In Germany, local works councils and the Group works council represent our employees, regularly discussing topics such as compensation, working hours and organizational realignments. The Senior Executives Committee promotes the interests of our senior leaders in Germany and meets on a monthly basis. The Euroforum represents our employees at the European level. Focusing on the economic situation, employment rates and significant changes within our Group, this body covers all EU countries, as well as Switzerland, Norway and the United Kingdom, although not all countries have their own delegates. A regular exchange and an annual meeting of the Euroforum delegates also take place.
Our commitment: Group-wide policies and guidelines
We are dedicated to upholding the appropriate and fair labor and social standards stipulated in our Group-wide Social and Labor Standards Policy. It complements the provisions of our Human Rights Charter and our Code of Conduct with respect to labor and social standards. These include the fundamental Conventions of the International Labour Organization (ILO), which cover freedom of association and collective bargaining, forced labor, child labor, anti-discrimination, equal opportunity, equal pay, working hours, occupational health and safety, and the prevention of abuse and harassment. The Social and Labor Standards Policy outlines that we do not tolerate any form of discrimination, physical or verbal harassment or intolerance in the workplace. In this way, it creates the framework for fair and respectful interaction. We conduct internal audits to ensure that our local subsidiaries comply with these principles.
We are continuously evolving our approach to when, where and how we perform our work. Our focus is on flexible hours, remote working, job sharing, and part-time working models.
In the majority of the countries in which we operate, local flexible working policies are being rolled out. These policies reflect both legal requirements as well as agreements with works councils, if applicable. Depending on the area of activity and in agreement with their supervisors, employees will be able to adopt a hybrid working model in line with their local flexible work policy. This enables them to divide their work time in a balanced way between designated workplaces and other locations, such as home offices. In addition, we offer our staff alternatives to full-time employment via part-time or job-sharing models, where legally possible. We are also creating location-independent roles with defined job requirements to attract and recruit talent from around the world.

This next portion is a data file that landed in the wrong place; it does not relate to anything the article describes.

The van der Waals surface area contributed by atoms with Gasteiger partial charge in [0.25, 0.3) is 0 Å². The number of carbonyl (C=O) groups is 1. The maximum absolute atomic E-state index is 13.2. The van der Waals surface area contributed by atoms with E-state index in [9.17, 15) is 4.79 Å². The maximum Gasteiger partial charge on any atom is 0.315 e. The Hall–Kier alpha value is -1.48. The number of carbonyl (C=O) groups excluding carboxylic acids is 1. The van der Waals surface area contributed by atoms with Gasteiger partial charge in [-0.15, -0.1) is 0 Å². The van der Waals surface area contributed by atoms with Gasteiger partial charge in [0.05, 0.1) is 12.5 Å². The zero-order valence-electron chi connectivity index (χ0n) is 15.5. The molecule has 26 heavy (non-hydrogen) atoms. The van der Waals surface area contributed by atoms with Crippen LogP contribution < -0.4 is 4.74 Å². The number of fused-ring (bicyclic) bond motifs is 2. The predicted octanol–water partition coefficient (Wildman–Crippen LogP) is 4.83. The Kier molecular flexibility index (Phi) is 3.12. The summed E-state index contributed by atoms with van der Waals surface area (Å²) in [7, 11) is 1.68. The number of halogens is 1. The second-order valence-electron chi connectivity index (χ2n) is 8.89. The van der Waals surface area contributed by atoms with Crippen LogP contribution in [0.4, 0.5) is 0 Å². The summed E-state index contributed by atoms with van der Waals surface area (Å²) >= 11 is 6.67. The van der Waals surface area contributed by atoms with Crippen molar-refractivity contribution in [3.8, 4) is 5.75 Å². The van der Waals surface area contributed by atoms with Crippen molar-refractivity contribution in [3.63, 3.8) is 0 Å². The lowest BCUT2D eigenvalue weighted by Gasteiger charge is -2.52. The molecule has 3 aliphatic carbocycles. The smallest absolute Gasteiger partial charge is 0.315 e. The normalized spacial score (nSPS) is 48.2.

Attracting young generations to our company
It is crucial that we are able to attract the next generation of scientists, engineers and data specialists. Our GOglobal trainee program enables university graduates to join our company as trainees. Within 24 months, they gain an understanding of various departments and functions. Centered on China, Germany and the United States, the program offers international assignments, individual continuing education, mentoring and coaching. Additionally, our Life Science business sector has a similar training program with comparable benefits. Its focus is on production and logistics.
To cultivate young academic talent, we also offer internships in all departments to university students. Interns who perform exceptionally well are enrolled in our talent-retention program.
In addition, we regularly organize events in order to give students an insight into our company. We also take part in job fairs in Germany and abroad. University graduates can apply for a position with our company directly or complete one of our trainee programs. In addition to recruiting talented students, we also provide financial assistance. For instance, in Germany we support the scholarships granted by Deutschlandstipendium, an educational initiative of the German federal government.
Understanding our employees
Every year, we conduct Group-wide confidential and voluntary employee surveys. The regular exchange between our employees, managers and leaders provides valuable information for improving the working environment and business processes. In 2021, around 50,800 people (85%) took part, and 77% of respondents are highly engaged with our company.
In addition to our annual Employee Engagement Survey, we developed and conducted pulse surveys to encourage dialogue in specific areas or units within our businesses and functions. These initiatives include monthly mood checks on employee well-being and surveys about specific areas for improvement such as our working conditions, systems and processes.